InSight Blog

Serial Number 1—Looking Back at Our First Transducer

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Ultrasonic Transducers

On November 26, 1971, Olympus predecessor Panametrics created their first-ever ultrasonic transducer. Below, you can see the transducer’s ‘birth certificate,’ identifying it as a 20 MHz, 1/4 in. element diameter immersion transducer, marked with the serial number "1." This transducer could have been used for thickness gaging or to detect very small flaws.

This probe’s ‘birth certificate’ is actually an early version of a test certificate, and our transducers still ship with a document that’s very similar.

Ultrasonic Transducer Test Certificates

Before a customer purchases a probe, it has to pass a series of performance tests so we know that it’s working properly. We characterize our transducers according to industry-standard techniques to ensure our probes meet our customers' expectations, as well as our internal standards. For every transducer we sell, we ship a test certificate with it and keep a separate copy for our records. Without these records, we wouldn’t be able to maintain the quality and consistency of our ultrasonic transducers that we've upheld for the past 48 years.

Panametrics first ultrasonic transducer

While this form is nearly 50 years old, the overall content is similar to our modern test certificates. We still include an example waveform captured off a known target reflector using specific equipment and test conditions. In this case, the example waveform was captured by submerging the probe in water and positioning it 1/2 in. away from a flat sheet of fused silica. The engineer performing the test, who signed the form as "KF," took a photo of an oscilloscope CRT (cathode ray tube) display and attached it to the form. We still include example waveforms on our test certificates, although they are now taken and stored electronically. This captured waveform is used to determine other performance indications of the probe. The instrument settings used to capture the waveform are listed above the waveform: gain was set to 40 dB, and the damping was set to 50.52 Ω. The vertical sensitivity was measured at 0.10 V, and the sweep rate or time scale was 0.1 µs.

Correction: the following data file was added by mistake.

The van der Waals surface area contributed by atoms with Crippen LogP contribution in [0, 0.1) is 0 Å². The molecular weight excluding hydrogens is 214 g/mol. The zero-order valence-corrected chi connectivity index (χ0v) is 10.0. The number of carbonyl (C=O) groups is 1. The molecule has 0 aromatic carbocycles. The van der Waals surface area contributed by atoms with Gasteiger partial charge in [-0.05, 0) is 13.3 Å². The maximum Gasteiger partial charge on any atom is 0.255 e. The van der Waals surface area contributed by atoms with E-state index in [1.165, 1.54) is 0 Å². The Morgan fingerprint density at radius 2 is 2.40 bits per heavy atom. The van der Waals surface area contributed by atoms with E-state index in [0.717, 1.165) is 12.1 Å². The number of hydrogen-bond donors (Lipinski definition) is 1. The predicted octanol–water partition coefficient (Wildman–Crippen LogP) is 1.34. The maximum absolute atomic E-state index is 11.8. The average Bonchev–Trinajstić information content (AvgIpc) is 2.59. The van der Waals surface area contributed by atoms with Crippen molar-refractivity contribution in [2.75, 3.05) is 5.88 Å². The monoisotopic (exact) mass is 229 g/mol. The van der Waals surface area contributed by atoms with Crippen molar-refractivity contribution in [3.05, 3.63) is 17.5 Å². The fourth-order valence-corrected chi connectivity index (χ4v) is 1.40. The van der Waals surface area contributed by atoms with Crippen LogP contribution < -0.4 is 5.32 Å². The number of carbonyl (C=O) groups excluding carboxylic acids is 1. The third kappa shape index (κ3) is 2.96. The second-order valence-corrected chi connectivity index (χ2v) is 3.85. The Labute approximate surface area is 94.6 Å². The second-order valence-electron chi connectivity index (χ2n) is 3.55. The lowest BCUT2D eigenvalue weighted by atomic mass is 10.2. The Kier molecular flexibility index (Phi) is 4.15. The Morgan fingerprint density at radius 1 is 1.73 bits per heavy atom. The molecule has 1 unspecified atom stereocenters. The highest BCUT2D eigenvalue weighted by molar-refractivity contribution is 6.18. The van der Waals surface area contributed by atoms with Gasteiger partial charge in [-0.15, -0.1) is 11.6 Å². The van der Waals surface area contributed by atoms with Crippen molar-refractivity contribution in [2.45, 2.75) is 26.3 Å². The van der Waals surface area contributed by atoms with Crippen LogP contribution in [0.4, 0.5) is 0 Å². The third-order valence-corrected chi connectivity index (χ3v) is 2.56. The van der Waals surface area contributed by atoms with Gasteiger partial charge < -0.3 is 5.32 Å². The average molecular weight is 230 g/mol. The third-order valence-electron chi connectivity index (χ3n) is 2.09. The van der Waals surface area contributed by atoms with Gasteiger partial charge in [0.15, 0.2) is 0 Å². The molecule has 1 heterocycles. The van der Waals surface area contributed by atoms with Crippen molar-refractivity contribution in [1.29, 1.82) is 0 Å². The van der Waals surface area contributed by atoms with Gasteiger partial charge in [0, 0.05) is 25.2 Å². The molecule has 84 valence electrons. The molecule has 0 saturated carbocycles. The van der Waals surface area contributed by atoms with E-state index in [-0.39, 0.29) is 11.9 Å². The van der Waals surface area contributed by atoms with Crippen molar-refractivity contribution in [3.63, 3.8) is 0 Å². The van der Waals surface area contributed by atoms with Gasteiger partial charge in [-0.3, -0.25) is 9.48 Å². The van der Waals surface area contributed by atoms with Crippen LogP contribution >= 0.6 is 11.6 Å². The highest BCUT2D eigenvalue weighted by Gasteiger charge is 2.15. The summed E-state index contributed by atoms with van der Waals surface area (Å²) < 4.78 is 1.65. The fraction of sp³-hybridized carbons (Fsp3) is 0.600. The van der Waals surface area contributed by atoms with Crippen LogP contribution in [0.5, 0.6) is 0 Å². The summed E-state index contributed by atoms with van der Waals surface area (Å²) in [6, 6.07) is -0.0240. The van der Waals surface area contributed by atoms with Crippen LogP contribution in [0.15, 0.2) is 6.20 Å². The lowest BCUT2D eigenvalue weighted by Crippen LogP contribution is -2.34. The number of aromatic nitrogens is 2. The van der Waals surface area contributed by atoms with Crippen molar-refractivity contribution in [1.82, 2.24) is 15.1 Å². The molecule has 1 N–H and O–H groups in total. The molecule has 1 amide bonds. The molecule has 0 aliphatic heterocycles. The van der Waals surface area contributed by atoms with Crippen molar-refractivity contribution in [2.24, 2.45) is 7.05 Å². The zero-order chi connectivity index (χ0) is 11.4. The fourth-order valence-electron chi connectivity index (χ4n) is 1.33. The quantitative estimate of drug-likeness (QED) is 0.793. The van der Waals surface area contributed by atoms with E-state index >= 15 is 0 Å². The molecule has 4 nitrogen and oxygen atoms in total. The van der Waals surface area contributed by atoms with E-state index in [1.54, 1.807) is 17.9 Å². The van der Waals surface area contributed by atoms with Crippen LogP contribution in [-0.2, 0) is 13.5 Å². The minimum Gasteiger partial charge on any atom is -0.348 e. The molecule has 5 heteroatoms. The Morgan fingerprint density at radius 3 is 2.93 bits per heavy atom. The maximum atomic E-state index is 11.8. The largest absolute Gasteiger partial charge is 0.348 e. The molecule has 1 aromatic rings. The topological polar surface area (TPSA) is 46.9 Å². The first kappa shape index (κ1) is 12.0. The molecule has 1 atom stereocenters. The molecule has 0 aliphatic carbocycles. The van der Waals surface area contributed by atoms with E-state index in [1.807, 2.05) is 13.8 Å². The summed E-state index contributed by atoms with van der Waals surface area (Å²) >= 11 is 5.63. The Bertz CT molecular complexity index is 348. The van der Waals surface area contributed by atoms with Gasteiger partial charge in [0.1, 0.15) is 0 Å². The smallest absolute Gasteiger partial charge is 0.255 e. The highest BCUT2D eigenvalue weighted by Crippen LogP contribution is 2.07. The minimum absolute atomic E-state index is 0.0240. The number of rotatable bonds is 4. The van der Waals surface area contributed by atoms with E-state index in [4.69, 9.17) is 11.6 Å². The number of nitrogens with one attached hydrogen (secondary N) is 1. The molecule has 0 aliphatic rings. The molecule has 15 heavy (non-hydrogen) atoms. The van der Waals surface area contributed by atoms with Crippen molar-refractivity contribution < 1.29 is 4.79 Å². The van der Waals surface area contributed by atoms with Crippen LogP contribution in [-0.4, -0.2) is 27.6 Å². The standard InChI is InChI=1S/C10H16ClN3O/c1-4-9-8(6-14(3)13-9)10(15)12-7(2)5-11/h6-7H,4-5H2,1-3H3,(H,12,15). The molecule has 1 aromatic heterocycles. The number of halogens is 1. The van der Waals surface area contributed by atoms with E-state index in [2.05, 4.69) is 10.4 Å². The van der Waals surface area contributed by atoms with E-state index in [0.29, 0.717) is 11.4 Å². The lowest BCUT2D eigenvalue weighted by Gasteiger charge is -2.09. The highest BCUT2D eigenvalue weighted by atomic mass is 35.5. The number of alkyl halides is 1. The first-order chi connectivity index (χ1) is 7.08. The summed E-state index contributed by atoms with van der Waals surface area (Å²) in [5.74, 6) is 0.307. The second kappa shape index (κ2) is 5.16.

The second attached photo shows the probe’s frequency spectrum. This image was compiled by sending the ultrasonic signal through a frequency amplifier, which outputs the signal as a series of narrow frequency bands. These signals are stacked together to create a visual representation of the frequency domain of this ultrasonic transducer. In this image, each screen division represents 5 MHz. The technician used this image to determine that the center frequency of the transducer is 25 MHz with a -6 dB bandwidth of 75%.

Sensitivity, center frequency, and -6 dB bandwidth are still the focus of our transducer characterization forms. Over the years, we've added a few extra parameters to give our customers more information about transducer performance. Our current forms also list the waveform duration, upper and lower -6 dB frequencies, and peak frequency. We also measure specific parameters for different probe types, including focal length, refracted angle, and zero offset.

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